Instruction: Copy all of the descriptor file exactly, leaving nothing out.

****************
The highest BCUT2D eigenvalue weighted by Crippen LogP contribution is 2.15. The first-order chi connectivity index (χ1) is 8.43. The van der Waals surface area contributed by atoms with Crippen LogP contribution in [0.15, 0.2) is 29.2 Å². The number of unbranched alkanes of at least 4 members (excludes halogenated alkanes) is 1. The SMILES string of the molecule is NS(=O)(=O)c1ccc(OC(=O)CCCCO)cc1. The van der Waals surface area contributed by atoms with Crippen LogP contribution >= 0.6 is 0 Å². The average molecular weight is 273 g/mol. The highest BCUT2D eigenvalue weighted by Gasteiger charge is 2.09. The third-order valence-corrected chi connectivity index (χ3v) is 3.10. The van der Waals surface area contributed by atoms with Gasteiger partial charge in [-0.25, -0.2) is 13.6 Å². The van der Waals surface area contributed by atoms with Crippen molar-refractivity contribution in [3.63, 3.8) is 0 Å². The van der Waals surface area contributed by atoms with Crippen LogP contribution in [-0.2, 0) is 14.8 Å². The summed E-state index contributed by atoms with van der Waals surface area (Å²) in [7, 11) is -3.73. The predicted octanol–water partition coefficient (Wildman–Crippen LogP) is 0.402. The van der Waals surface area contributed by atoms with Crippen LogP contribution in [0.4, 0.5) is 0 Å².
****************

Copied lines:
The highest BCUT2D eigenvalue weighted by Crippen LogP contribution is 2.15. The first-order chi connectivity index (χ1) is 8.43. The van der Waals surface area contributed by atoms with Crippen LogP contribution in [0.15, 0.2) is 29.2 Å². The number of unbranched alkanes of at least 4 members (excludes halogenated alkanes) is 1. The SMILES string of the molecule is NS(=O)(=O)c1ccc(OC(=O)CCCCO)cc1. The van der Waals surface area contributed by atoms with Crippen LogP contribution >= 0.6 is 0 Å². The average molecular weight is 273 g/mol. The highest BCUT2D eigenvalue weighted by Gasteiger charge is 2.09. The third-order valence-corrected chi connectivity index (χ3v) is 3.10. The van der Waals surface area contributed by atoms with Gasteiger partial charge in [-0.25, -0.2) is 13.6 Å². The van der Waals surface area contributed by atoms with Crippen molar-refractivity contribution in [3.63, 3.8) is 0 Å². The van der Waals surface area contributed by atoms with Crippen LogP contribution in [-0.2, 0) is 14.8 Å². The summed E-state index contributed by atoms with van der Waals surface area (Å²) in [7, 11) is -3.73. The predicted octanol–water partition coefficient (Wildman–Crippen LogP) is 0.402. The van der Waals surface area contributed by atoms with Crippen LogP contribution in [0.4, 0.5) is 0 Å².